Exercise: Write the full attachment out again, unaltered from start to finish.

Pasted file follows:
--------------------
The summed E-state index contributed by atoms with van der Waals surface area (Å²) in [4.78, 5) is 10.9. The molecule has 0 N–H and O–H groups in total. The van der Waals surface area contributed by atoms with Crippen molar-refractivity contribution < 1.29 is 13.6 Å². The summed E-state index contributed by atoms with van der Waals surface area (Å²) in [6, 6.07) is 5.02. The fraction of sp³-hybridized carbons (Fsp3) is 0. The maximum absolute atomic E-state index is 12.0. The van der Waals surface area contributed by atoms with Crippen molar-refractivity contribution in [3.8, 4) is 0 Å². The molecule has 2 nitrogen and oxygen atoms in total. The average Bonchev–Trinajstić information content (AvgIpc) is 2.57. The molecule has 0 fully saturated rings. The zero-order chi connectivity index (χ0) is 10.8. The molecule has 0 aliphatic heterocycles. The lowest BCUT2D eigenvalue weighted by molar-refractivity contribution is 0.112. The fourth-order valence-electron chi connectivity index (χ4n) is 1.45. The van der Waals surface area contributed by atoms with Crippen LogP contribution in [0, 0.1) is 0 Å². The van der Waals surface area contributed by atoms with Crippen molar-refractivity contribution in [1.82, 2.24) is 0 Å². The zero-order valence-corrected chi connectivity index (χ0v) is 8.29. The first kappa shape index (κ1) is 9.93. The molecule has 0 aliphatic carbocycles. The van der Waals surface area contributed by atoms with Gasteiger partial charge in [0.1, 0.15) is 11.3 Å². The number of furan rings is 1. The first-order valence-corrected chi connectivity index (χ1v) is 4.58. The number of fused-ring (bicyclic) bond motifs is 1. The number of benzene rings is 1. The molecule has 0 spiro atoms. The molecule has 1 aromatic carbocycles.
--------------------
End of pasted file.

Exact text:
The summed E-state index contributed by atoms with van der Waals surface area (Å²) in [4.78, 5) is 10.9. The molecule has 0 N–H and O–H groups in total. The van der Waals surface area contributed by atoms with Crippen molar-refractivity contribution < 1.29 is 13.6 Å². The summed E-state index contributed by atoms with van der Waals surface area (Å²) in [6, 6.07) is 5.02. The fraction of sp³-hybridized carbons (Fsp3) is 0. The maximum absolute atomic E-state index is 12.0. The van der Waals surface area contributed by atoms with Crippen molar-refractivity contribution in [3.8, 4) is 0 Å². The molecule has 2 nitrogen and oxygen atoms in total. The average Bonchev–Trinajstić information content (AvgIpc) is 2.57. The molecule has 0 fully saturated rings. The zero-order chi connectivity index (χ0) is 10.8. The molecule has 0 aliphatic heterocycles. The lowest BCUT2D eigenvalue weighted by molar-refractivity contribution is 0.112. The fourth-order valence-electron chi connectivity index (χ4n) is 1.45. The van der Waals surface area contributed by atoms with Crippen LogP contribution in [0, 0.1) is 0 Å². The van der Waals surface area contributed by atoms with Crippen molar-refractivity contribution in [1.82, 2.24) is 0 Å². The zero-order valence-corrected chi connectivity index (χ0v) is 8.29. The first kappa shape index (κ1) is 9.93. The molecule has 0 aliphatic carbocycles. The van der Waals surface area contributed by atoms with Gasteiger partial charge in [0.1, 0.15) is 11.3 Å². The number of furan rings is 1. The first-order valence-corrected chi connectivity index (χ1v) is 4.58. The number of fused-ring (bicyclic) bond motifs is 1. The number of benzene rings is 1. The molecule has 0 spiro atoms. The molecule has 1 aromatic carbocycles.